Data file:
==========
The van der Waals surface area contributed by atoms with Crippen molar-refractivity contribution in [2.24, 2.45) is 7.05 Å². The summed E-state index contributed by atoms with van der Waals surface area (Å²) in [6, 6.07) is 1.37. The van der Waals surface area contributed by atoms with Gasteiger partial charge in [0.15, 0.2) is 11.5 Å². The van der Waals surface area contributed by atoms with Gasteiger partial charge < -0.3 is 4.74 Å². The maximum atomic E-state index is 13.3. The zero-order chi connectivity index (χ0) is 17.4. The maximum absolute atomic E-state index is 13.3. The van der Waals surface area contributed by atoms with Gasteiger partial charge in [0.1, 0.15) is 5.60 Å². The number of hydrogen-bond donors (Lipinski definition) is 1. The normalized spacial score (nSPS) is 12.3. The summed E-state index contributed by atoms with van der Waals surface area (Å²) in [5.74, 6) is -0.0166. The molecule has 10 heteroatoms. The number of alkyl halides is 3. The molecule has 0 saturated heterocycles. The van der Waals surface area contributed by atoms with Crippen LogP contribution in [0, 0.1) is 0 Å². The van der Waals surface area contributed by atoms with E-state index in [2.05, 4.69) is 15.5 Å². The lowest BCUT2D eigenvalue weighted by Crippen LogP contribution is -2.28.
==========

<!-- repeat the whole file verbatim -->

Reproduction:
The van der Waals surface area contributed by atoms with Crippen molar-refractivity contribution in [2.24, 2.45) is 7.05 Å². The summed E-state index contributed by atoms with van der Waals surface area (Å²) in [6, 6.07) is 1.37. The van der Waals surface area contributed by atoms with Gasteiger partial charge in [0.15, 0.2) is 11.5 Å². The van der Waals surface area contributed by atoms with Gasteiger partial charge < -0.3 is 4.74 Å². The maximum atomic E-state index is 13.3. The zero-order chi connectivity index (χ0) is 17.4. The maximum absolute atomic E-state index is 13.3. The van der Waals surface area contributed by atoms with Gasteiger partial charge in [0.1, 0.15) is 5.60 Å². The number of hydrogen-bond donors (Lipinski definition) is 1. The normalized spacial score (nSPS) is 12.3. The summed E-state index contributed by atoms with van der Waals surface area (Å²) in [5.74, 6) is -0.0166. The molecule has 10 heteroatoms. The number of alkyl halides is 3. The molecule has 0 saturated heterocycles. The van der Waals surface area contributed by atoms with Crippen LogP contribution in [0, 0.1) is 0 Å². The van der Waals surface area contributed by atoms with E-state index in [2.05, 4.69) is 15.5 Å². The lowest BCUT2D eigenvalue weighted by Crippen LogP contribution is -2.28.